wasn’t a part time hobby. It was a profession and
it was to inform all of you about the war that Muammar Gaddafi was waging against his own people. He paid the ultimate
price so that everyone around the world could see the reality of what was happening in Libya. My third point builds on the second one, which is know your source. This is what it all ties into. If you’re gonna be using
digital information you have to know your source. Believe it or not, most
people can’t tell the difference or recognize what
a sketchy website looks like. If cnn.com has just a
few too many N’s and it says breaking and it’s
this crazy headline, people will share and
they say, oh, that’s not really CNN, but it’ll go around the world before someone recognizes that. As journalism is a profession
deserving of respect, you should also approach
it with skepticism. An Israeli broadcast
about the last Gaza war will substantially
differ from Al Jazeera’s. Ask yourself why. But what if you don’t know
that it was an Israeli news organization? Another revelation that
will be made in our forthcoming documentary
centers on Israeli lobby’s use of websites in
America to distort news so that they are pro Israeli
without Americans realizing it. We will tell the story of one such group that our undercover stumbled on. And if you go to Facebook,
it’s called Cup of Jane. Cup of Jane, you’ll see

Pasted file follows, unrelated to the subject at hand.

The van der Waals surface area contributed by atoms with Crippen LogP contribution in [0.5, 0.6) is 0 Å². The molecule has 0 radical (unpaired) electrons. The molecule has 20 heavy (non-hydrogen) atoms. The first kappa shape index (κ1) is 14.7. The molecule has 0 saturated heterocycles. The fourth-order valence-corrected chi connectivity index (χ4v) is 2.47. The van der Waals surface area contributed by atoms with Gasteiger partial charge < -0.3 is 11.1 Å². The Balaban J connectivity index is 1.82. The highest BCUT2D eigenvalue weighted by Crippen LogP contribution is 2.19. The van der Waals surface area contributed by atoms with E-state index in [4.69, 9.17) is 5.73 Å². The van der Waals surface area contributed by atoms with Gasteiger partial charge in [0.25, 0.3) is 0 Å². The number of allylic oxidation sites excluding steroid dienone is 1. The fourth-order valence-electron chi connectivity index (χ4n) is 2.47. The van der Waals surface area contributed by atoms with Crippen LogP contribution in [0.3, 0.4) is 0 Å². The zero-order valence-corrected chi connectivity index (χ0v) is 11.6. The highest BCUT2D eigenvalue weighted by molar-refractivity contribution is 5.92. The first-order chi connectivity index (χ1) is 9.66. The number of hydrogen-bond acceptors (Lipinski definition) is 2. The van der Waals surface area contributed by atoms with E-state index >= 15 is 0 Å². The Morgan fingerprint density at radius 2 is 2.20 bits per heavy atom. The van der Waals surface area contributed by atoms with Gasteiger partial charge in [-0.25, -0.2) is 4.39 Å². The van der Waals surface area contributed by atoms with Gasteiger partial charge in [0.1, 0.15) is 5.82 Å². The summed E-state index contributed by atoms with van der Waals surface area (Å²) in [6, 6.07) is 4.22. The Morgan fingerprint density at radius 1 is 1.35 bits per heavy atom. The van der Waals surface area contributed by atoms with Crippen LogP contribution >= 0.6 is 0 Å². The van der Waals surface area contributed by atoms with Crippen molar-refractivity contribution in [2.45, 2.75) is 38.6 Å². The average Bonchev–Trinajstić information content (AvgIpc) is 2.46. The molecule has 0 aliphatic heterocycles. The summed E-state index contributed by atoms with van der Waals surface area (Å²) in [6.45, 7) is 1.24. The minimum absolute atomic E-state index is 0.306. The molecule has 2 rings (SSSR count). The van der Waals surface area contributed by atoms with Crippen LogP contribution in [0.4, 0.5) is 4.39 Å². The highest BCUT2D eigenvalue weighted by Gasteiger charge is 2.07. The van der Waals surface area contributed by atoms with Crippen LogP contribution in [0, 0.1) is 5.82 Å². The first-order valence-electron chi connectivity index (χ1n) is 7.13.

that it has more than 460,000 followers. So our undercover was
invited in discussion about how this group was used. And very cleverly and very deviously, they put out legit news stories. And nine stories might
be legit news and then they slip a pro Israeli one as number 10. You won’t notice it
because it looks like a steady stream of legit news. But it’s subtle. And when our undercover,
when his cover was still protected, it got blown
a year ago, they did not say on Facebook that
this is a project of the Israel Project. They did not disclose that it
was a pro Israeli news site. After they learned our
undercover had been in those meetings, they put up,
this is a project of TIP’s DC information office. And who knows what TIP is. It stands for The Israel Project. So our film, when it
comes out, is going to blow the lid off of
this and other cutouts, fake media websites that are being used. Quite humorously, there was one exchange, I don’t want to give away everything, but it’s four hours of television. They were talking about
how it annoyed them, AJ+, which is an Al Jazeera
product, AJ+ for short… Do you guys know what AJ+ is? You guys see AJ+ videos? They’re saying it really
stinks because we like AJ+ but as soon as they touch Palestine, ugh. So they want to set up